Breathing Exercises to Reduce Stress
Breathing exercises are a simple and effective way to reduce stress. Use these breathing techniques for deep relaxation and counter the effects of stress on the mind and body.
I remember as a kid the doctor telling me to "take a deep breath" as he placed a stethoscope to my chest. If you are like me, you probably expanded your chest and raised your shoulders as you inhaled.
It just so happens that this type of breathing does not use your lungs efficiently and there are better ways to breathe for optimal health and relaxation.
In fact....one of the most effective stress management techniques is right under our noses?
The breathing exercises that I provide here are:
Breathing techniques are one of the easiest and most powerful ways to relax and reduce stress.
They are easy to learn and can be done just about anywhere.
Diaphragmatic breathing as a controlled deep breathing exercise
When stressed, you may start to breathe from your chest in short shallow breaths. Alternatively, you may also hold your breath without being aware of it.
Do these sound familiar?
This type of breathing means you are less likely to get oxygen to your muscles and more likely to become fatigued.
Also, what's worse is that this shallow breathing has the potential to increase stress and anxiety.
Breathing techniques are a great way to short-circuit this vicious stress cycle.
The basis for most breathing techniques is diaphragmatic breathing.
Diaphragmatic breathing is really belly breathing. Here are some steps to perform diaphragmatic breathing:
Deep breathing exercises for relaxation and stress relief
Exercises for deep breathing give you a strategy to relax that is quite effective as an immediate response to stress.
Are you a shallow breather or a deep breather?
Shallow breathing creates an imbalance in the oxygen/carbon dioxide ratio and can increase stress and anxiety.
Count your breaths for one minute.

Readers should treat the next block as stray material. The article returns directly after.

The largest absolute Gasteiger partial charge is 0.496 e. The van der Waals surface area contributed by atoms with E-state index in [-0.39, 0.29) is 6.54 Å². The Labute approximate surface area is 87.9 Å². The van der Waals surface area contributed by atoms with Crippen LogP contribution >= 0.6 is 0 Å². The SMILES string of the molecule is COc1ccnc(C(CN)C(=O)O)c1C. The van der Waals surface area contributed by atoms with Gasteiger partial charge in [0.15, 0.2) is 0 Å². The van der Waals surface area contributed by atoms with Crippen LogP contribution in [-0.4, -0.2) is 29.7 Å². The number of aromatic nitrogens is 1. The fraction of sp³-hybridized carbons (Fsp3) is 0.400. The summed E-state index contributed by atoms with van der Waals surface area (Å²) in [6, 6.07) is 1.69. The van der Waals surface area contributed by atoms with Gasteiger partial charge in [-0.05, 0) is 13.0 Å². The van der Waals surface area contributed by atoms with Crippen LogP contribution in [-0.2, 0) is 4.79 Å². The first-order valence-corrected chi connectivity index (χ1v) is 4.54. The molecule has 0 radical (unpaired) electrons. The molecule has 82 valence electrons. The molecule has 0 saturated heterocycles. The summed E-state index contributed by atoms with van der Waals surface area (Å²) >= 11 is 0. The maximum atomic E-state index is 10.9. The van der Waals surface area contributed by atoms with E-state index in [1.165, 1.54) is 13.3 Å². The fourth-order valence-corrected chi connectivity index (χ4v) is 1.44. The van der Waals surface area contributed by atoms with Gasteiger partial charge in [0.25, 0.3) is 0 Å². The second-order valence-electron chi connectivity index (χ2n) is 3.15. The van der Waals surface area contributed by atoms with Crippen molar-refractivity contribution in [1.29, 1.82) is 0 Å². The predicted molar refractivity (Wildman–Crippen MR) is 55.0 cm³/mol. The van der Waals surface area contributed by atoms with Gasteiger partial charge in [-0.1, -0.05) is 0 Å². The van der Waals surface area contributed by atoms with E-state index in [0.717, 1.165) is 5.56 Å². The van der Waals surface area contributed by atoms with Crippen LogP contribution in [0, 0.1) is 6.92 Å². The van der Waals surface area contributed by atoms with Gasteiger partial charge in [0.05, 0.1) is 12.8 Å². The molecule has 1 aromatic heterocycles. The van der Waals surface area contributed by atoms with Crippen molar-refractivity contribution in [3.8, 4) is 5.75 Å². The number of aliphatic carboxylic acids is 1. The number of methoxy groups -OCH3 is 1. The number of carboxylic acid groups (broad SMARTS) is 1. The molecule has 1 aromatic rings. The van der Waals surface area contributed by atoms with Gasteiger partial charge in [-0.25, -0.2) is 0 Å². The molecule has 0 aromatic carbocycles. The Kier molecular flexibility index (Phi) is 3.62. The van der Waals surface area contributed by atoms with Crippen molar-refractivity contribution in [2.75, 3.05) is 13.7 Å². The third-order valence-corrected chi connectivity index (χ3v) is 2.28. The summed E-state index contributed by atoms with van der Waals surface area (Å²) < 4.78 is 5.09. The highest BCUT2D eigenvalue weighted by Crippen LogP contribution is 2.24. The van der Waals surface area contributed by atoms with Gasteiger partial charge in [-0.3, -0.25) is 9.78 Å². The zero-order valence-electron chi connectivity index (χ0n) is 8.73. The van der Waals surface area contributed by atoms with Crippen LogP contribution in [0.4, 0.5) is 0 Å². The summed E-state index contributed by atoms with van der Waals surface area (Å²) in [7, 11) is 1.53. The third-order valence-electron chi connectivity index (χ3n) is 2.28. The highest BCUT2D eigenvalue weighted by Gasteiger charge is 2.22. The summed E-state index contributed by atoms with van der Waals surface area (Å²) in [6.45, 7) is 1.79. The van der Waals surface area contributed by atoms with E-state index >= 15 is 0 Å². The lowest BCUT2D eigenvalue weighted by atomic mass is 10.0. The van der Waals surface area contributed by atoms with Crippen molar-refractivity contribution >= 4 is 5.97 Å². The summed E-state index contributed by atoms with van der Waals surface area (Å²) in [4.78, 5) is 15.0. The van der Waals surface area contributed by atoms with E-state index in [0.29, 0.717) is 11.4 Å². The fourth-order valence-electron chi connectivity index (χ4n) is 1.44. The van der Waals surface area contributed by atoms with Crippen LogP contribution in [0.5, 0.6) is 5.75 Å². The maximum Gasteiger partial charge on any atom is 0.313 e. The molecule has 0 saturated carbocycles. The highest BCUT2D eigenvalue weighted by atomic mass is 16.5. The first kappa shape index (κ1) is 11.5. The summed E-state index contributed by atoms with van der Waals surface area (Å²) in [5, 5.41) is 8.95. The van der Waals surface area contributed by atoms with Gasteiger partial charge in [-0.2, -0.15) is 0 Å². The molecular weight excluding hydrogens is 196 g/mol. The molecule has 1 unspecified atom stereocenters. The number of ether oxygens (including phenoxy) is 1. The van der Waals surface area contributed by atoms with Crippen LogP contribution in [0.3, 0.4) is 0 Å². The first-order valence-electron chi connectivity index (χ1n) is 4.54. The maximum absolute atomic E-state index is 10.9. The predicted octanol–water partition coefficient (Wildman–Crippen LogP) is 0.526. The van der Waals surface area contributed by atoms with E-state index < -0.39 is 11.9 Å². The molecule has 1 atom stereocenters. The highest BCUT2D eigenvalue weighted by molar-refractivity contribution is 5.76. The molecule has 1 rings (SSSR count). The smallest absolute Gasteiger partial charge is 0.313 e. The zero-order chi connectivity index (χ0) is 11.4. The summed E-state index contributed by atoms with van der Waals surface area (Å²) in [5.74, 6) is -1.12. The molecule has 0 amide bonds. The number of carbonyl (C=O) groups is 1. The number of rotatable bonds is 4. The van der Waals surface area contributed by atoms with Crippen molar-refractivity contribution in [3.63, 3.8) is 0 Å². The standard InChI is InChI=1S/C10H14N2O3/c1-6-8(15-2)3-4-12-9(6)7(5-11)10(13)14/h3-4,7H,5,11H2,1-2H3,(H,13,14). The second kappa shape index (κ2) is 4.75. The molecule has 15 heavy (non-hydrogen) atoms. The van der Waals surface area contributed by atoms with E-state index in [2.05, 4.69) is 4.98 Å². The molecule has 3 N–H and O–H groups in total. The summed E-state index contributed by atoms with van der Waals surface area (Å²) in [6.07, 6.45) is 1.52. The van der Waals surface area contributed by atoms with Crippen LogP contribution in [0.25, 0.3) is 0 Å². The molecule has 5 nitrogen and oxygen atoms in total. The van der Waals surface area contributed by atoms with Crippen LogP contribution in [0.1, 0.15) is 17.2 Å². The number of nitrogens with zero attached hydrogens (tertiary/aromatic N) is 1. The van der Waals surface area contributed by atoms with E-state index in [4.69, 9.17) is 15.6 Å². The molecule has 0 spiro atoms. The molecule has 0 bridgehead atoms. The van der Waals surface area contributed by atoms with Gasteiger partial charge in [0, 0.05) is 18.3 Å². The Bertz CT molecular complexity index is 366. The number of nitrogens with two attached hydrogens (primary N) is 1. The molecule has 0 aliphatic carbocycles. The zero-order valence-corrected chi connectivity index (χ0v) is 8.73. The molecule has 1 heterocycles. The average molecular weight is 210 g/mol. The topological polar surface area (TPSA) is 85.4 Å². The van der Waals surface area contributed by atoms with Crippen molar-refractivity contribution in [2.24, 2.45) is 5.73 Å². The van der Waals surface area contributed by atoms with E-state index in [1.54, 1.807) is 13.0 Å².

Himalayan Yogis and Breathing
Himalayan Yogis and BreathingIt is reported that some Himalayan yogis, when in a state of complete relaxation, take one to two breaths per minute (Green, 2003). This takes a lot of concentration and practice.
Most people tend to breathe about 10-12 breathes per minute. If this is the case then like most other adults, you are breathing from the chest.
To get the most benefit from stress-relieving breathing techniques, deep breathing from the abdomen is necessary.
When I teach clients these breathing techniques they comfortably reduce their breathing rates to about 4-7 breaths per minute.
Other deep breathing techniques for relaxation and stress relief
Deep breathing techniques have been around for as long as yoga and Tai Chi.
Diaphragmatic breathing is the foundation of deep breathing techniques and is used in many other relaxation exercises such as:
When stressed, we often breathe rapidly and shallowly and this can further increase stress and anxiety.
To stop this vicious cycle of increasing stress and anxiety the following deep breathing techniques may be beneficial:
Alternate nostril breathing
This is one of those yoga breathing exercises that calms the mind and body, improves focus and concentration, and aids relaxation.
Alternate nostril breathing takes some practice but is a useful stress management technique.
Breath counting exercise
This breath counting exercise for deep breathing promotes relaxation and increase focus.
If you are looking for something that increases your power to focus and reduces stress then this deep breathing exercise is beneficial.
Controlled tempo breathing
This deep breathing technique focuses your mind, relaxes and centers your body, and improves your breath control.
By aligning your breathing to your pulse rate and varying inhalation, exhalation, and rest, you develop greater breath control and improve your arsenal of stress management techniques.
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